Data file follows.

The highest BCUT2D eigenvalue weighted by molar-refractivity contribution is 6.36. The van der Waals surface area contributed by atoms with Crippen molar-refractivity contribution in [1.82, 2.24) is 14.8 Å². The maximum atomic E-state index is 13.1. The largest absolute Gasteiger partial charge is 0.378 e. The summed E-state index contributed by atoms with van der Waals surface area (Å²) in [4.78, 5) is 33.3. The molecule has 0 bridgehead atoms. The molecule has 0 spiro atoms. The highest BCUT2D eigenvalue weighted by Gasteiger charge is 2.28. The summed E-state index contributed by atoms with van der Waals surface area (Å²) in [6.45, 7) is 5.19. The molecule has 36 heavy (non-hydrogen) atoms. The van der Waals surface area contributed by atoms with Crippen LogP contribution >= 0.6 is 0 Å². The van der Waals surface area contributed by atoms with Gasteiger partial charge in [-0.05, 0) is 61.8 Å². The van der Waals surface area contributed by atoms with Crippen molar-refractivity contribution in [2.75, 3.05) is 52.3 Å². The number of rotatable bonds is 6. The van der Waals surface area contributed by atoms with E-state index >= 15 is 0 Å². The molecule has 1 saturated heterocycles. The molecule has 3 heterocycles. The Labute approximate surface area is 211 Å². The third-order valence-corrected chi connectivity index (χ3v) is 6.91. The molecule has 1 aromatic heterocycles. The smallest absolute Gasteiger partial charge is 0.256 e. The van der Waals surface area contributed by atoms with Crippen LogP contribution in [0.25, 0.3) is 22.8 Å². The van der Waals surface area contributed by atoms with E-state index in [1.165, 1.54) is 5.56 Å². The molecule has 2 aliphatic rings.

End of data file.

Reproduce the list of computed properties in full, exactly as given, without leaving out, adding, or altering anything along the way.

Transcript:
The highest BCUT2D eigenvalue weighted by molar-refractivity contribution is 6.36. The van der Waals surface area contributed by atoms with Crippen molar-refractivity contribution in [1.82, 2.24) is 14.8 Å². The maximum atomic E-state index is 13.1. The largest absolute Gasteiger partial charge is 0.378 e. The summed E-state index contributed by atoms with van der Waals surface area (Å²) in [4.78, 5) is 33.3. The molecule has 0 bridgehead atoms. The molecule has 0 spiro atoms. The highest BCUT2D eigenvalue weighted by Gasteiger charge is 2.28. The summed E-state index contributed by atoms with van der Waals surface area (Å²) in [6.45, 7) is 5.19. The molecule has 36 heavy (non-hydrogen) atoms. The van der Waals surface area contributed by atoms with Crippen LogP contribution >= 0.6 is 0 Å². The van der Waals surface area contributed by atoms with Gasteiger partial charge in [-0.05, 0) is 61.8 Å². The van der Waals surface area contributed by atoms with Crippen molar-refractivity contribution in [2.75, 3.05) is 52.3 Å². The number of rotatable bonds is 6. The van der Waals surface area contributed by atoms with E-state index >= 15 is 0 Å². The molecule has 1 saturated heterocycles. The molecule has 3 heterocycles. The Labute approximate surface area is 211 Å². The third-order valence-corrected chi connectivity index (χ3v) is 6.91. The molecule has 1 aromatic heterocycles. The smallest absolute Gasteiger partial charge is 0.256 e. The van der Waals surface area contributed by atoms with Crippen LogP contribution in [0.25, 0.3) is 22.8 Å². The van der Waals surface area contributed by atoms with E-state index in [1.165, 1.54) is 5.56 Å². The molecule has 2 aliphatic rings.